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      DOSAGE: 3–15ml once or twice a day

      4. Manjishtha (Rubia cordifolia)

      Manjishtha may not be as well-known as other herbs like ashwagandha or bhringraj, but it is no less important. Literally translated, it means ‘bright red’ because of its roots that have a deep red hue. The herb is highly recommended for pitta types, but it can be used to treat any pitta imbalance, especially those that affect the kidneys and inflammatory conditions. According to Ayurvedic herbal texts, the herb can act as a chelating agent and may help to dissolve kidney stones. Although most effective for pitta imbalances, it also helps to alleviate any kapha buildup in the bladder. These properties make it a particularly useful herb to support kidney cleansing routines. The herb is most effective for kidney and bladder stones when combined with gokshura and shilajit.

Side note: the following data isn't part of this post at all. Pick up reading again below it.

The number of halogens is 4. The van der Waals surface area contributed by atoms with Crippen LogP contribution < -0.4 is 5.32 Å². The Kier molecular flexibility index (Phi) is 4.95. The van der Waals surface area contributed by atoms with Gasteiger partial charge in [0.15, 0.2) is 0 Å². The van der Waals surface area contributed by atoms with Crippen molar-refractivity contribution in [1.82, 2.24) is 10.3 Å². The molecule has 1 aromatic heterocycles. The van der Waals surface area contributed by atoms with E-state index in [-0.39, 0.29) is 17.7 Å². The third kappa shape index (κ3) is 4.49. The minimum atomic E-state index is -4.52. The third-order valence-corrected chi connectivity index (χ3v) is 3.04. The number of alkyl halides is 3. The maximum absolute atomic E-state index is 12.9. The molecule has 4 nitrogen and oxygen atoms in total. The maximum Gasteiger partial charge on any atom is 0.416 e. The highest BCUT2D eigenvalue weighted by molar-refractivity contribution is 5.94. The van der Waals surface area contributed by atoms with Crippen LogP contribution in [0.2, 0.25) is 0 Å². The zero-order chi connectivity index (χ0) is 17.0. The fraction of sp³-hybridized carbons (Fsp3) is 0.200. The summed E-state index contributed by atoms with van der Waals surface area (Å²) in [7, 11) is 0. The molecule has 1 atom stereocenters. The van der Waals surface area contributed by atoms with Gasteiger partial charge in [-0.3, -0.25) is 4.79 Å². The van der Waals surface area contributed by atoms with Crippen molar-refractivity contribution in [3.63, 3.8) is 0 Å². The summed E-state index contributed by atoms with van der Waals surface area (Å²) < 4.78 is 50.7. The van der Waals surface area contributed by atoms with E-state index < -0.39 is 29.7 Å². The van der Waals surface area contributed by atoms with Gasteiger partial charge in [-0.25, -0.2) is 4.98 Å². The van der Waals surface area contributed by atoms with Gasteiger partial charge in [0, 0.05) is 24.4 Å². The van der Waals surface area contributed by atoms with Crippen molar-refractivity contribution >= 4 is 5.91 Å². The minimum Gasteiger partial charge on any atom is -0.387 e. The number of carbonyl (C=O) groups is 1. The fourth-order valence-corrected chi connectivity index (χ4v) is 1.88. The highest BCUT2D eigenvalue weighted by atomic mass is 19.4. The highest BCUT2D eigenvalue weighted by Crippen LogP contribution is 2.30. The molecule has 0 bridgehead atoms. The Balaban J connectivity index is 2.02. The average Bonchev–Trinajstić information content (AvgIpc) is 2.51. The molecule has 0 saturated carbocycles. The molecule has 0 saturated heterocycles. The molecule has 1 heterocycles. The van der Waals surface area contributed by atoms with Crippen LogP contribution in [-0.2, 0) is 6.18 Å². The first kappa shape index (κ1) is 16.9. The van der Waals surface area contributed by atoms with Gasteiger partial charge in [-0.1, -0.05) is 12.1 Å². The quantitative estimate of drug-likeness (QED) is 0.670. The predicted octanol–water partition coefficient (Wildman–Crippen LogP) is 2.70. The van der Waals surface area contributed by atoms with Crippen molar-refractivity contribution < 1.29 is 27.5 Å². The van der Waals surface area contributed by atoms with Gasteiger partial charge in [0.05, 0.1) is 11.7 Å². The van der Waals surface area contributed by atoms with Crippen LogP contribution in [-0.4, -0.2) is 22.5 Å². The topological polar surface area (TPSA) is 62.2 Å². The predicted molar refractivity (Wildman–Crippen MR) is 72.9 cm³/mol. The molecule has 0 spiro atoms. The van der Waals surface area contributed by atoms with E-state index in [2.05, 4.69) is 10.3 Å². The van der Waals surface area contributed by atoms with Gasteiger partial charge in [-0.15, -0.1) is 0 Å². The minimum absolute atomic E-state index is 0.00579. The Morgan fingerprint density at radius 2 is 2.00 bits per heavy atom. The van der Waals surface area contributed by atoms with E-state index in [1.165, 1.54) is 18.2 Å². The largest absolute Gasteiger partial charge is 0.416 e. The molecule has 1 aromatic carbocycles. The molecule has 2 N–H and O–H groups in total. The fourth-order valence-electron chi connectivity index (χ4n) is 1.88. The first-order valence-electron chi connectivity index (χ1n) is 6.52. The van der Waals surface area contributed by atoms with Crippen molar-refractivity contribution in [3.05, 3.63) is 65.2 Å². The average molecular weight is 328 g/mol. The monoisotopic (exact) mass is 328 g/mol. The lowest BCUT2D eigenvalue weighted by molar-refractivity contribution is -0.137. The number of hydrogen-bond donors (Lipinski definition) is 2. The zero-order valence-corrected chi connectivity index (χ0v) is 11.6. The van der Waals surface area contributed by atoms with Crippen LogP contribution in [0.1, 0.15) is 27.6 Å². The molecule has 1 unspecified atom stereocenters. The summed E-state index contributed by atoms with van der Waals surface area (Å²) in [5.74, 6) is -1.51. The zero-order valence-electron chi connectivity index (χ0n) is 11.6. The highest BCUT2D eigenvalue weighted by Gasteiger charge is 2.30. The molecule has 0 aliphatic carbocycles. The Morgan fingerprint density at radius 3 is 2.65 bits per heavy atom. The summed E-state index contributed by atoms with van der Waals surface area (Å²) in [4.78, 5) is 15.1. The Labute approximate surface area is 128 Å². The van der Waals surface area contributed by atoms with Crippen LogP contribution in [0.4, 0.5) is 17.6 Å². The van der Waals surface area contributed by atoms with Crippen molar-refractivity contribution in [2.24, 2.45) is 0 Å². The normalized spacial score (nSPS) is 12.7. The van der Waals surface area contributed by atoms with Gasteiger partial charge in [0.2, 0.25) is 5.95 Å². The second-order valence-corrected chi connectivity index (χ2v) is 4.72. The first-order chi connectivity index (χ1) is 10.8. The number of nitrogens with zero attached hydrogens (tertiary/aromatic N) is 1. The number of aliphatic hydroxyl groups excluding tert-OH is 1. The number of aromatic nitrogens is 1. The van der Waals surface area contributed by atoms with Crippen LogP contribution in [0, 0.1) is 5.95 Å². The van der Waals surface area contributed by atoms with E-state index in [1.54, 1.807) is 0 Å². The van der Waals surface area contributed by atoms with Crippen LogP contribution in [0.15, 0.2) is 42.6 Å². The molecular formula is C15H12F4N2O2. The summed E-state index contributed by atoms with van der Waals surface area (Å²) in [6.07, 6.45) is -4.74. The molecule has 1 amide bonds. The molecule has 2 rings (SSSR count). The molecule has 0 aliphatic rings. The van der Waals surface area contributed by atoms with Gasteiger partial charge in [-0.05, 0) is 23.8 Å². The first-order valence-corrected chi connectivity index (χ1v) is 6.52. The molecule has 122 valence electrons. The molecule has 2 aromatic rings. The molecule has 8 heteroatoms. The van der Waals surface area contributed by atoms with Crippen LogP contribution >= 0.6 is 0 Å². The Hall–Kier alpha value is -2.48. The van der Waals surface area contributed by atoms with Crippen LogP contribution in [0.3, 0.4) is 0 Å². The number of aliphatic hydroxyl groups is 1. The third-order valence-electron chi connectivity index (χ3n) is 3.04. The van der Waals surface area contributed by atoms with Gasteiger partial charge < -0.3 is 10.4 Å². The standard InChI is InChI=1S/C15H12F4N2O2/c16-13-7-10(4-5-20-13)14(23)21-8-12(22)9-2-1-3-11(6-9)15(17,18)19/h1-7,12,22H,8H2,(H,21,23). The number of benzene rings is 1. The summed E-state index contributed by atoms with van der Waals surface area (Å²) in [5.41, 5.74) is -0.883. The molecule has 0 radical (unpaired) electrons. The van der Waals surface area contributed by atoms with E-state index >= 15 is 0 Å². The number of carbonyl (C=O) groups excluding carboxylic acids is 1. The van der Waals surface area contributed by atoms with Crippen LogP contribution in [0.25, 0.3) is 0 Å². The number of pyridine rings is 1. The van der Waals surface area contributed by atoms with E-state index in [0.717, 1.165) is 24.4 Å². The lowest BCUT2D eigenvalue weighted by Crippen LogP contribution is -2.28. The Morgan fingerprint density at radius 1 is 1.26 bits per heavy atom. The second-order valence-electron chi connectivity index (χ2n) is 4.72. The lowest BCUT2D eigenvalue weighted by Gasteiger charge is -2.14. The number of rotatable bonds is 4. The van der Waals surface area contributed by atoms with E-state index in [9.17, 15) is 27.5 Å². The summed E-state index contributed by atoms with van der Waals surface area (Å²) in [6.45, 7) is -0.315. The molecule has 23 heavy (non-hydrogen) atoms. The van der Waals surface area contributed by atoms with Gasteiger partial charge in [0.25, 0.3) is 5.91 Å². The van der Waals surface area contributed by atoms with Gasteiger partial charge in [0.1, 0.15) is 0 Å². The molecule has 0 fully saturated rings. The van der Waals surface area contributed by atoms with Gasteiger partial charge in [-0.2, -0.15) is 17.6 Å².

Findings from preliminary studies suggest that manjistha may actually help to support healthy kidney function because of its antioxidant properties and a strong diuretic effect. A 2016 study published in the Journal of Traditional and Complimentary Medicine investigated the diuretic and antiurolithiatic effects of the herb. Their research suggests that the diuretic of the herb helps flush out substances that can cause stone formation. A more recent study also indicates that manjishtha intake may offer protection against kidney stone formation through its diuretic and antioxidant activity.

      DOSAGE: 0.5–10g per day dried or 3–12ml per day of tincture